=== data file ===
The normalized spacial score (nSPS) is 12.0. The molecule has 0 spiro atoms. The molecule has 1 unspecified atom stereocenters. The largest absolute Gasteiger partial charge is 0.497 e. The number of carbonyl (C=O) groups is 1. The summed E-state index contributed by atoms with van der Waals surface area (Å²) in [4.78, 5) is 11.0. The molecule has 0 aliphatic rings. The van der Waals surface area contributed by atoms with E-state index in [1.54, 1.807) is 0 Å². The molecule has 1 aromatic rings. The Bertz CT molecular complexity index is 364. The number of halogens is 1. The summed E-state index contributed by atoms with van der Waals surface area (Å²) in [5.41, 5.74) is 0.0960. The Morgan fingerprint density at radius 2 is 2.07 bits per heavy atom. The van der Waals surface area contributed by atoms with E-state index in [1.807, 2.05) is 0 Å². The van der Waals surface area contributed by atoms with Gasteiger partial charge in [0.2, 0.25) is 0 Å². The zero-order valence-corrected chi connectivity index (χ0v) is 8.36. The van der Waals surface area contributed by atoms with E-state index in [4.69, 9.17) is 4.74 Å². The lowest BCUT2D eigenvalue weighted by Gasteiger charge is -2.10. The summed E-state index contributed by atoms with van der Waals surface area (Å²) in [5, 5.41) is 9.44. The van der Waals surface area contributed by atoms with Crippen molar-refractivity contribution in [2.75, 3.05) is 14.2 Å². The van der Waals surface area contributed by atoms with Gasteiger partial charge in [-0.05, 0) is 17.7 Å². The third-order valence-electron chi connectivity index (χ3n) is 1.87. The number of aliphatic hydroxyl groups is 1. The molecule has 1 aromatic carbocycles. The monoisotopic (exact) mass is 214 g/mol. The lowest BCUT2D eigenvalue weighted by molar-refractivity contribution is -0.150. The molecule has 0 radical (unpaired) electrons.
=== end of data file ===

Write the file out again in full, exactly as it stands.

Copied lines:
The normalized spacial score (nSPS) is 12.0. The molecule has 0 spiro atoms. The molecule has 1 unspecified atom stereocenters. The largest absolute Gasteiger partial charge is 0.497 e. The number of carbonyl (C=O) groups is 1. The summed E-state index contributed by atoms with van der Waals surface area (Å²) in [4.78, 5) is 11.0. The molecule has 0 aliphatic rings. The van der Waals surface area contributed by atoms with E-state index in [1.54, 1.807) is 0 Å². The molecule has 1 aromatic rings. The Bertz CT molecular complexity index is 364. The number of halogens is 1. The summed E-state index contributed by atoms with van der Waals surface area (Å²) in [5.41, 5.74) is 0.0960. The Morgan fingerprint density at radius 2 is 2.07 bits per heavy atom. The van der Waals surface area contributed by atoms with E-state index in [1.807, 2.05) is 0 Å². The van der Waals surface area contributed by atoms with Gasteiger partial charge in [0.2, 0.25) is 0 Å². The zero-order valence-corrected chi connectivity index (χ0v) is 8.36. The van der Waals surface area contributed by atoms with E-state index in [4.69, 9.17) is 4.74 Å². The lowest BCUT2D eigenvalue weighted by Gasteiger charge is -2.10. The summed E-state index contributed by atoms with van der Waals surface area (Å²) in [5, 5.41) is 9.44. The van der Waals surface area contributed by atoms with Crippen molar-refractivity contribution in [2.75, 3.05) is 14.2 Å². The van der Waals surface area contributed by atoms with Gasteiger partial charge in [-0.05, 0) is 17.7 Å². The third-order valence-electron chi connectivity index (χ3n) is 1.87. The number of aliphatic hydroxyl groups is 1. The molecule has 1 aromatic carbocycles. The monoisotopic (exact) mass is 214 g/mol. The lowest BCUT2D eigenvalue weighted by molar-refractivity contribution is -0.150. The molecule has 0 radical (unpaired) electrons.